A seven session Bhagwatam (katha or Hindu service) was held nightly in memory of the late Sunrani (Aunty Edith) Badri at the Tulsi Mandir (in Richmond Hill, Queens) from August 1 thru 6 concluding Sunday morning on August 7. Pandit Kesh presided over the katha. The Bhagwatam was packed to capacity at every session. Pandit Kesh Sookdeo, her son, who was trained in India as a pandit and in Hindi and Sanskrit, conducted the service and was ably assisted by Pandit Ravin Sharma (main Vyas who narrated the discourse for four of the seven sessions) and pandit Narinder Salick (who officiated over two of the seven sessions) reading from the holy pages of the Ramayana and also drawing excerpts from other holy Hindu texts (Shrimad Bhagwatam) to explain and clarify the messages of the lord as exemplified by Lords Rama, Krishna, Hanooman, and Shiva and Goddesses Sita, Durga, Saraswati, and others. He is very knowledgeable about the scriptures.
The following family members came for the yagya: Vedo Naidoo from Canada, Deo Sukhdeo, Gewan Sookdeo, Hemrai Sookdeo, Indra Balgobin, Shamo Sookdeo, Dillip Sookdeo, Nato Sookdeo, Suraj Sookdeo, Mala Sookdeo, Sanjai Sookdeo, along with Pt. Kesh Sookdeo. The family and the congregation said they were very pleased with the service.
Aunty Edith, originally from Overwinning outside of New Amsterdam, was the wife of the late Pandit Sookdeo Badri lived in greater Richmond Hill. Overwinning used to be part of Providence Estate, a farm rich agricultural area where thousands of Indian girmityas were indentured. The girmityas and descendants enriched the British plantation owners Pandit Sookdeo Badri was from Mara, East Bank Berbice, Guyana.
Pandit Kesh, their son, explained that when someone in the family died, it has been a tradition to do a Bhagwatam. He said after she got married, she was very supportive of her husband, the family, and the community in Hindu religious affairs. Their families come from panditai tradition back in India. They brought this religious practice of bhagwatam and panditai when their ancestors came from India as indentured laborers and it has continued till this day. Pandit Kesh continues the family tradition in New York after his training in India.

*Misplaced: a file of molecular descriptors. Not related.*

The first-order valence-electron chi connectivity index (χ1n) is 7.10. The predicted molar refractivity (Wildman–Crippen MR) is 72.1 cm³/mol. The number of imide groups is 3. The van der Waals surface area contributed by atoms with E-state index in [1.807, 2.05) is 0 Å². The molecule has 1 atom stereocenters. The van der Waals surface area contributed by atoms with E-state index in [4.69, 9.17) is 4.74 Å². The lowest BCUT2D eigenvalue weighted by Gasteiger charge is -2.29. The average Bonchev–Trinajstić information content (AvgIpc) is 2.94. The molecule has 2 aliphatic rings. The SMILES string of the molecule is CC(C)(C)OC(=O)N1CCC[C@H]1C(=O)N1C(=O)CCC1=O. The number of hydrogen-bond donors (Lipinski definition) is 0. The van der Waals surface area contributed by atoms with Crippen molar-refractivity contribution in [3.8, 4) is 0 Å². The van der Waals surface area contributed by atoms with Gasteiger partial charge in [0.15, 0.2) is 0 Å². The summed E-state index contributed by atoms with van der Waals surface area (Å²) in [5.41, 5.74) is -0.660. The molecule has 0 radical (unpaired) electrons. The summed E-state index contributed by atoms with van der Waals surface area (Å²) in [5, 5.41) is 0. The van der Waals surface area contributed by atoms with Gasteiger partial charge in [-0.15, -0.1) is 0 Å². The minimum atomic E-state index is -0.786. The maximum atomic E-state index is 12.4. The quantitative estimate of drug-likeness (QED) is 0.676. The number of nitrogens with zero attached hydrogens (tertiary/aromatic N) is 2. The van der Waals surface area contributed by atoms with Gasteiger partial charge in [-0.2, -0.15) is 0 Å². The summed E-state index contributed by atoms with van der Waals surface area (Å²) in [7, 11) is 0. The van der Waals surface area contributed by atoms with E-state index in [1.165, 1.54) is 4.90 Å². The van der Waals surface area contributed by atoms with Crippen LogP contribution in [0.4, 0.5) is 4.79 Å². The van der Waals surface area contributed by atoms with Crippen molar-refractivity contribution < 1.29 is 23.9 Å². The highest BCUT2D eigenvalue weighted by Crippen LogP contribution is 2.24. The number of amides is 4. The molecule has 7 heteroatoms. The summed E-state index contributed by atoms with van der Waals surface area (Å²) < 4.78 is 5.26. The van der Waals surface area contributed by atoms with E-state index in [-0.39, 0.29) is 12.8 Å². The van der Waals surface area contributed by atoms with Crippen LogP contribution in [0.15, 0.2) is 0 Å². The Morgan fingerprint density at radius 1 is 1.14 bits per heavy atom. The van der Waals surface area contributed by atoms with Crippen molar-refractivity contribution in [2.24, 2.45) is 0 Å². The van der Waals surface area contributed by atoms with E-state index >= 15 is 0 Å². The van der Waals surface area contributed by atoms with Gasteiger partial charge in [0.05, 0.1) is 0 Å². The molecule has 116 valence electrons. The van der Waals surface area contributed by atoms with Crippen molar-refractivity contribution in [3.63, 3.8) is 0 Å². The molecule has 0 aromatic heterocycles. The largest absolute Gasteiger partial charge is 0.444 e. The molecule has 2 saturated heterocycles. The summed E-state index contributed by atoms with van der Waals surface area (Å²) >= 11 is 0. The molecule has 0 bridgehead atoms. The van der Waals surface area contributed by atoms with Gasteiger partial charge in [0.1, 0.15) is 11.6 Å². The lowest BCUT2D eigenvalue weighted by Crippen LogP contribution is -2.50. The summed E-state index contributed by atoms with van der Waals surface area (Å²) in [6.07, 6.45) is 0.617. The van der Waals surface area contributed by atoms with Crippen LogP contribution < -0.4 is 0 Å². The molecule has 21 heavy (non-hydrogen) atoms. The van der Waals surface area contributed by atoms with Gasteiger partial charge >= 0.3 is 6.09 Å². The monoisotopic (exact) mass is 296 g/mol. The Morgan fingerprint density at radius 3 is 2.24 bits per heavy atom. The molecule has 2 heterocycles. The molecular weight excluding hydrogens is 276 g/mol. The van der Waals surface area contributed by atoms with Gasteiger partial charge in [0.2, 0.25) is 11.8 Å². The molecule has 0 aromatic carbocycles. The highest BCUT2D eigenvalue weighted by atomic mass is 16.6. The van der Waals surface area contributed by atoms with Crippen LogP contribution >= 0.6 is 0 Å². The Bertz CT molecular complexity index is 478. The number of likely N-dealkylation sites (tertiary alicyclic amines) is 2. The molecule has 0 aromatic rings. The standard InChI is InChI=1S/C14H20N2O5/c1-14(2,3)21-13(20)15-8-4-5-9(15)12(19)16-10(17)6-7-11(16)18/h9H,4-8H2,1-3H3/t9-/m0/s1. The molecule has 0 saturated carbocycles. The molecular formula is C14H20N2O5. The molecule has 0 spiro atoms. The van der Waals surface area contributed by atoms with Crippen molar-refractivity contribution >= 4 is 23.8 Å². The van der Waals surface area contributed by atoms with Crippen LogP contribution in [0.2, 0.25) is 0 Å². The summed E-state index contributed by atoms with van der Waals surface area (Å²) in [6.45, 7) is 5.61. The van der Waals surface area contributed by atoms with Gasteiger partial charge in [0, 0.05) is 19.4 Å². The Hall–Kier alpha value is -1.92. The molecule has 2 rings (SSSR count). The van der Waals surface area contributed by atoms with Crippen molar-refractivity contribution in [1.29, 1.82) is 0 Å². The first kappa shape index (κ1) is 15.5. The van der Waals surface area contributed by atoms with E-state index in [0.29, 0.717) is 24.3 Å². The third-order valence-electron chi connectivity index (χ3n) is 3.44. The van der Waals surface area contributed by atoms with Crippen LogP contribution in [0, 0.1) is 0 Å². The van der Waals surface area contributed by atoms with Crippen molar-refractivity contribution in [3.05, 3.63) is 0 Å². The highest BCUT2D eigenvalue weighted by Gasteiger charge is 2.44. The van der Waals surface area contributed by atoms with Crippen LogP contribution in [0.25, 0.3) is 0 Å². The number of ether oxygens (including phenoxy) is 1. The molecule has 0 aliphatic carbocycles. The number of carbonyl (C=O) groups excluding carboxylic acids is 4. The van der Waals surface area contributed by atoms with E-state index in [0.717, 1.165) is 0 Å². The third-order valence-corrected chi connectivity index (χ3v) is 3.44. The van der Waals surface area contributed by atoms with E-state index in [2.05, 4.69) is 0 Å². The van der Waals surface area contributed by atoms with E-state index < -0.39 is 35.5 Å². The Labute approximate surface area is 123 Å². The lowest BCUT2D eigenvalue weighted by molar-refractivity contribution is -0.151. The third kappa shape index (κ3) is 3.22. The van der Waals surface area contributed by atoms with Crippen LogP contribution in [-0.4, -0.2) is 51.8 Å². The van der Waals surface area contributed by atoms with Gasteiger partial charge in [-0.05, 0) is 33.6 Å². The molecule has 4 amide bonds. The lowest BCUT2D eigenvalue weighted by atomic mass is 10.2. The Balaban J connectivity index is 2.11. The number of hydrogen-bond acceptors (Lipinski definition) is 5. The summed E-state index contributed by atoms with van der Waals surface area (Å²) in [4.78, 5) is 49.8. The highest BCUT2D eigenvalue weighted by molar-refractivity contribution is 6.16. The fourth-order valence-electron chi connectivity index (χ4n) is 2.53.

“My mother was supportive of Panditai and religious activities. She was extremely religious. She trained, schooled, encouraged and motivated her children to be religious and follow the path of righteousness and the lord. She was an inspiration. She was a great mother, a very devout person, one who was proud of her faith. She was like the ‘Marajin’ in the family. She guided and oversaw preparation of puja, making sure it was done right. The family was proud of her. The community admired her”. She had to have been popular because people flocked to the mandir for the nightly service in her memory.
One week before she died a year ago, she told one of her sons that “she would go”. “She advised and demanded that they did every single ritual, no short cut”, said pandit Kesh.
Pandit Kesh related that Aunty Edith had a dream in November 2020 on birthday, in which her father told she had only six weeks to live. She died six weeks after birthday. Pandit Kesh also narrated that when Aunty Edith went to India in 2020, she told family members on February 17th that she did not have long more time to live. She was 84. “She died exactly one year later even though she was healthy and had no medical issue”, asserted Pandit Kesh. “It was like she had a premonition of death coming”.
Pandit Kesh stated: Three months before she died, she played Sai bhajans and other devotional songs every single day and night. It was like she realized and knew she was going. For those three months, she went no where in the evening. She visited no one, did not stay over at her children’s home. She wanted to be at her own residence. She played bhajans every evening”.
And even though she saw death, “She was fearless”, said Pandit Kesh, adding “there were no fears and concerns. She welcomed death, was ready for it, and making preparations to meet her maker. She was a great woman and devotee of the lord. She lived a very good, decent life”.
Her karma would have taken her to heavenly abode.